Cheese, potato and onion pie [old school British dinners inspired recipe]
Homity pie [1940s war era potato pie recipe]
Vegetable hotpot [veggies in a creamy sauce with crispy potato topping]
Vegan Scottish Teviotdale pie
- skillet or a deep non-stick frying pan
- Casserole dish [about 9 x 12 inch and 2 inch deep, or use a similar sized circular oven-safe dish]
- Mixing bowl
Suet pastry crust:
- 225 grams self-raising flour [or plain flour/all-purpose flour with an extra ½ teaspoon of baking powder]
- 1 teaspoon baking powder
- 25 grams cornflour [or cornstarch as its known in other countries]
- 75 grams vegetable suet [can replace with a block of vegan butter or shortening frozen and then grated/shredded with a cheese grater]
- 300 mililitres oat milk [or soya or your usual milk]
- 2 teaspoon dried thyme [or a few sprigs of fresh thyme with the leaves removed]
- 670 grams cooked green lentils [or brown] [weight is for cooked lentils, can use 3 drained 400g/15 oz cans of lentils]
- 1 tablespoon olive oil [or your usual cooking oil, or replace with ½ cup of veggie stock/broth]
- 150 grams carrot [1 medium diced]
- 140 grams onion [1 medium diced]
- 3 sticks celery [diced]
- 4 cloves garlic [fine diced]
- 1 tablespoon soya sauce
- 1 tablespoon tomato puree [paste]
- 1 tablespoon brown sauce [such as HP sauce or similar, can replace with tomato ketchup]
- 400 mililitres vegetable stock [use a vegan mushroom or 'beef' flavour if available]
Prepare the lentils: [or use three 400 gram/ 15oz cans of green lentils, drained, you may have some lentils left over. If canned lentils are used then omit the next stage and go straight to the prepare pie filling]
- Add 250 grams of uncooked green lentils to a saucepan. Pop in one or two bay leafs [optional] and 4 cups/1 litre of cold water. Bring to the boil, lower the heat and simmer for 25-30 minutes or until the lentils are soft.Drain the lentils but keep any cooking liquid as this can be added to the stock to make up the required amount for the recipe.
Prepare the pie filling:
- Heat the olive oil in a fry pan or skillet over a medium heat. Alternatively replace with ½ cup of vegetable stock/broth.1 tablespoon olive oil
- Add the onion, garlic, celery and carrot and cook for 8 minutes, stirring frequently.150 grams carrot, 140 grams onion, 3 sticks celery, 4 cloves garlic
- Pour in 375 millilitres [1 ½ cups] water and place a lid over the pan. Leave to cook for 10 minutes or until the veggies are soft, especially the carrot and celery. Add extra small amounts of water if required to prevent sticking.
- Next add the tomato puree, brown sauce, soya sauce and lentils.670 grams cooked green lentils, 1 tablespoon soya sauce, 1 tablespoon tomato puree, 1 tablespoon brown sauce
- Pour in the veggie stock. Add a few pinches of salt and some black pepper.Bring to the boil, reduce the heat and simmer for 15 minutes.[Remove from the heat when done and set aside to cool while the suet crust batter is prepared.]400 mililitres vegetable stock
Prepare the suet crust:
- Preheat the oven to 160 Fan / 180C / 350 Fahrenheit / Gas 4.
- Sift the self-raising flour, baking powder and cornflour into a mixing bowl. Tip in the vegetable suet and add a few pinches of salt. Stir through the dried thyme or the fresh thyme leaves.Stir to combine.225 grams self-raising flour, 1 teaspoon baking powder, 25 grams cornflour, 75 grams vegetable suet, 2 teaspoon dried thyme
- Pour in the plant milk and stir with a mixing spoon to form a thick batter.300 mililitres oat milk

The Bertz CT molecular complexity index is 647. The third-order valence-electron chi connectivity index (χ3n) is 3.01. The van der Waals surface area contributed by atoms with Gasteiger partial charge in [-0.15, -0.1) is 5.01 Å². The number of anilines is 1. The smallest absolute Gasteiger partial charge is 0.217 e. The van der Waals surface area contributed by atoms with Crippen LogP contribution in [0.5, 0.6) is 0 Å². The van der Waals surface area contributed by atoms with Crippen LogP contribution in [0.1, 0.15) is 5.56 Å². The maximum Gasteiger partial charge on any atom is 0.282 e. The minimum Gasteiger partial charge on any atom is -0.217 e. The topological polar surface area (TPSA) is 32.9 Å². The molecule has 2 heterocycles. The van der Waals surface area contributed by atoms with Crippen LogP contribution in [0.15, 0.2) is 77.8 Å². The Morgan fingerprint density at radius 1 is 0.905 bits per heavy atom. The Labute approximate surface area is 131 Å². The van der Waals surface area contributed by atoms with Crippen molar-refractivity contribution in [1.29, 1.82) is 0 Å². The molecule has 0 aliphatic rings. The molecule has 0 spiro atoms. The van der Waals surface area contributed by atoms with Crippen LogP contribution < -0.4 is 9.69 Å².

- Grease the top rim and about an inch below the rim of the casserole dish with some vegan margarine.
- Scoop the pie filling into the casserole dish.
- Pour the batter evenly over the filling to cover, using a small spatula to evenly distribute the batter over the filling.
- Bake in the centre of the oven for around 30-35 minutes or until the crust is golden, risen and firm. Cracks will likely form over the crust as the pastry batter dries out in the oven, but the suet crust below will be light and fluffy.
- A sprinkle of chopped fresh parsley if available is a nice garnish.
- Serve with your favourite veggies and lots of tasty vegetable gravy. If using gravy granules I like to reserve any vegetable cooking water, reheat it to boiling point and then make up the gravy with the vegetable water.
- Nutritional information is provided for guidance only and is not intended as a strict calculation as ingredients can vary.
- Vegan Teviotdale pie can be stored within the refrigerator for up to 3 days.
- Or freeze portions for up to 3-4 months.
- Reheat within a hot oven until piping hot, do add a kitchen foil cover to prevent the pie from overcooking and browning too much.
- Slices of pie can be reheated within a microwave but do bear in mind that the suet crust texture can change in a microwave.
- Can't find vegan suet? Atora vegetable suet is vegan and can be sourced in most UK supermarkets, or Suma vegan and gluten-free suet can be found in many UK health stores.
- Alternatively freeze a block of vegetable shortening or vegan butter and use a cheese grater to shred or grate the fat into small pieces.
- In the UK cornflour is the same product as cornstarch, which is what it is termed in many different countries including the US.
- The best cornflour replacements include arrowroot powder, ground rice, tapioca flour, and potato starch.
- A rectangular Pyrex casserole dish was used for this Teviotdale pie, but a circular or oval casserole dish can be used instead.
- Using a smaller baking dish will result in a thicker crust, so do bear this in mind during baking as a few more extra minutes may be required.
Prepared this vegan adaptation of a traditional Scottish Teviotdale pie?
Do let us know how you got on with the recipe by leaving us a comment below, and clicking the star ratings.
All feedback very much appreciated.
Thanks so much, Jacq x